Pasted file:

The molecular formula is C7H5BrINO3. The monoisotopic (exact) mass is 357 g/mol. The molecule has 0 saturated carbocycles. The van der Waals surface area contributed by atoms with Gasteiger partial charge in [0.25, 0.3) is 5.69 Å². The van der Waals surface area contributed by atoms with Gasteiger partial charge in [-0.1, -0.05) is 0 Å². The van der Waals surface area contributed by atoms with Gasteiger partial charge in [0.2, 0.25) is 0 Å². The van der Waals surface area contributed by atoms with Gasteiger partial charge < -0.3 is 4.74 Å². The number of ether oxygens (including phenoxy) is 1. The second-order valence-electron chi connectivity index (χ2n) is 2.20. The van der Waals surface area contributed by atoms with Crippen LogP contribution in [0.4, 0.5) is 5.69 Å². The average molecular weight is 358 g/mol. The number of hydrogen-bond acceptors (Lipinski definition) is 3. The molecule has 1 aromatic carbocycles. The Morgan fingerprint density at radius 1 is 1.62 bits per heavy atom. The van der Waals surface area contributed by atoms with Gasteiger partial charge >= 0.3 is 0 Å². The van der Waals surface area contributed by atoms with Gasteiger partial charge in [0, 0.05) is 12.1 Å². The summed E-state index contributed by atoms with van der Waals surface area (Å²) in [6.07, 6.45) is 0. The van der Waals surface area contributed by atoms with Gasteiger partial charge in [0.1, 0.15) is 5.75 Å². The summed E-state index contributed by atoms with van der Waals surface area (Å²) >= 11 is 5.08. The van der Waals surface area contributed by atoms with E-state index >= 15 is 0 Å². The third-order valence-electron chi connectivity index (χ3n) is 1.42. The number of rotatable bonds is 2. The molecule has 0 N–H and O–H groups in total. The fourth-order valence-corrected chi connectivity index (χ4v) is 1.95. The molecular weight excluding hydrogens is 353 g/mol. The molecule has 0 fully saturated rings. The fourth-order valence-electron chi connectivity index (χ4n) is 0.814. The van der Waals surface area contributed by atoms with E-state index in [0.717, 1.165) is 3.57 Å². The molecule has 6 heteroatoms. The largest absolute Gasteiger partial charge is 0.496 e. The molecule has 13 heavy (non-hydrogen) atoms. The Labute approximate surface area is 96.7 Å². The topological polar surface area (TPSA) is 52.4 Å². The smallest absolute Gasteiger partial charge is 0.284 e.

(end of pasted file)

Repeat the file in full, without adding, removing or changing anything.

The molecular formula is C7H5BrINO3. The monoisotopic (exact) mass is 357 g/mol. The molecule has 0 saturated carbocycles. The van der Waals surface area contributed by atoms with Gasteiger partial charge in [0.25, 0.3) is 5.69 Å². The van der Waals surface area contributed by atoms with Gasteiger partial charge in [-0.1, -0.05) is 0 Å². The van der Waals surface area contributed by atoms with Gasteiger partial charge in [0.2, 0.25) is 0 Å². The van der Waals surface area contributed by atoms with Gasteiger partial charge < -0.3 is 4.74 Å². The number of ether oxygens (including phenoxy) is 1. The second-order valence-electron chi connectivity index (χ2n) is 2.20. The van der Waals surface area contributed by atoms with Crippen LogP contribution in [0.4, 0.5) is 5.69 Å². The average molecular weight is 358 g/mol. The number of hydrogen-bond acceptors (Lipinski definition) is 3. The molecule has 1 aromatic carbocycles. The Morgan fingerprint density at radius 1 is 1.62 bits per heavy atom. The van der Waals surface area contributed by atoms with Gasteiger partial charge >= 0.3 is 0 Å². The van der Waals surface area contributed by atoms with Gasteiger partial charge in [0, 0.05) is 12.1 Å². The summed E-state index contributed by atoms with van der Waals surface area (Å²) in [6.07, 6.45) is 0. The van der Waals surface area contributed by atoms with Gasteiger partial charge in [0.1, 0.15) is 5.75 Å². The summed E-state index contributed by atoms with van der Waals surface area (Å²) >= 11 is 5.08. The van der Waals surface area contributed by atoms with E-state index >= 15 is 0 Å². The third-order valence-electron chi connectivity index (χ3n) is 1.42. The number of rotatable bonds is 2. The molecule has 0 N–H and O–H groups in total. The fourth-order valence-corrected chi connectivity index (χ4v) is 1.95. The molecular weight excluding hydrogens is 353 g/mol. The molecule has 0 fully saturated rings. The fourth-order valence-electron chi connectivity index (χ4n) is 0.814. The van der Waals surface area contributed by atoms with E-state index in [0.717, 1.165) is 3.57 Å². The molecule has 6 heteroatoms. The largest absolute Gasteiger partial charge is 0.496 e. The molecule has 13 heavy (non-hydrogen) atoms. The Labute approximate surface area is 96.7 Å². The topological polar surface area (TPSA) is 52.4 Å². The smallest absolute Gasteiger partial charge is 0.284 e.